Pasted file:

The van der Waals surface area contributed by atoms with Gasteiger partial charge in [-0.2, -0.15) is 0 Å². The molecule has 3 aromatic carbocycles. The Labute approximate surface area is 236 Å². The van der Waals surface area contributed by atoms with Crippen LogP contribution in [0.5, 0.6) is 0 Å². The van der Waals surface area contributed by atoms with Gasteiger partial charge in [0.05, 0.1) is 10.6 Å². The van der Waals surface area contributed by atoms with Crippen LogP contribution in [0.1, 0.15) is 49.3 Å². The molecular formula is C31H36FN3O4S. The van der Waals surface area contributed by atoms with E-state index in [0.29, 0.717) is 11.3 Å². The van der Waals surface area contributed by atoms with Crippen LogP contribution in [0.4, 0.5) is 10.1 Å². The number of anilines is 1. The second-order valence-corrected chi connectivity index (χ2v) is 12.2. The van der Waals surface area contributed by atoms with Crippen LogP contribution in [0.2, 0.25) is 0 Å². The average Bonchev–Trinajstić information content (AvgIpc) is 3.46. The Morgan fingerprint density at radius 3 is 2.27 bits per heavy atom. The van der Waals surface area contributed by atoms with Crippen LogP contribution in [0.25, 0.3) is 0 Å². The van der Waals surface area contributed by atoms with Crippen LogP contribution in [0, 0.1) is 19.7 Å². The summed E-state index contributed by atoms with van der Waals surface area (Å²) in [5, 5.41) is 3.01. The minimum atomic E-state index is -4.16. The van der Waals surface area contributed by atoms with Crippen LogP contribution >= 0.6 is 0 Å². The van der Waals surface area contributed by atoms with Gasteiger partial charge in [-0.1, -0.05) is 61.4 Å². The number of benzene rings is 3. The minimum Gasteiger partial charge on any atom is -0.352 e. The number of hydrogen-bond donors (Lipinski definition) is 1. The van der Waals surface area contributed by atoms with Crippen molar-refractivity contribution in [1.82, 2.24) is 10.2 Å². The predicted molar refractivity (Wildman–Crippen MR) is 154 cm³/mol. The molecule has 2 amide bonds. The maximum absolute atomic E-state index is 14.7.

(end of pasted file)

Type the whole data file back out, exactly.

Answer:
The van der Waals surface area contributed by atoms with Gasteiger partial charge in [-0.2, -0.15) is 0 Å². The molecule has 3 aromatic carbocycles. The Labute approximate surface area is 236 Å². The van der Waals surface area contributed by atoms with Crippen LogP contribution in [0.5, 0.6) is 0 Å². The van der Waals surface area contributed by atoms with Gasteiger partial charge in [0.05, 0.1) is 10.6 Å². The van der Waals surface area contributed by atoms with Crippen LogP contribution in [0.1, 0.15) is 49.3 Å². The molecular formula is C31H36FN3O4S. The van der Waals surface area contributed by atoms with E-state index in [0.29, 0.717) is 11.3 Å². The van der Waals surface area contributed by atoms with Crippen LogP contribution in [0.4, 0.5) is 10.1 Å². The number of anilines is 1. The second-order valence-corrected chi connectivity index (χ2v) is 12.2. The van der Waals surface area contributed by atoms with Crippen LogP contribution in [0.2, 0.25) is 0 Å². The average Bonchev–Trinajstić information content (AvgIpc) is 3.46. The Morgan fingerprint density at radius 3 is 2.27 bits per heavy atom. The van der Waals surface area contributed by atoms with Crippen LogP contribution in [0.25, 0.3) is 0 Å². The van der Waals surface area contributed by atoms with Crippen LogP contribution in [0, 0.1) is 19.7 Å². The summed E-state index contributed by atoms with van der Waals surface area (Å²) in [5, 5.41) is 3.01. The minimum atomic E-state index is -4.16. The van der Waals surface area contributed by atoms with Crippen LogP contribution >= 0.6 is 0 Å². The van der Waals surface area contributed by atoms with Gasteiger partial charge in [-0.1, -0.05) is 61.4 Å². The number of benzene rings is 3. The minimum Gasteiger partial charge on any atom is -0.352 e. The number of hydrogen-bond donors (Lipinski definition) is 1. The van der Waals surface area contributed by atoms with Crippen molar-refractivity contribution in [1.82, 2.24) is 10.2 Å². The predicted molar refractivity (Wildman–Crippen MR) is 154 cm³/mol. The molecule has 2 amide bonds. The maximum absolute atomic E-state index is 14.7.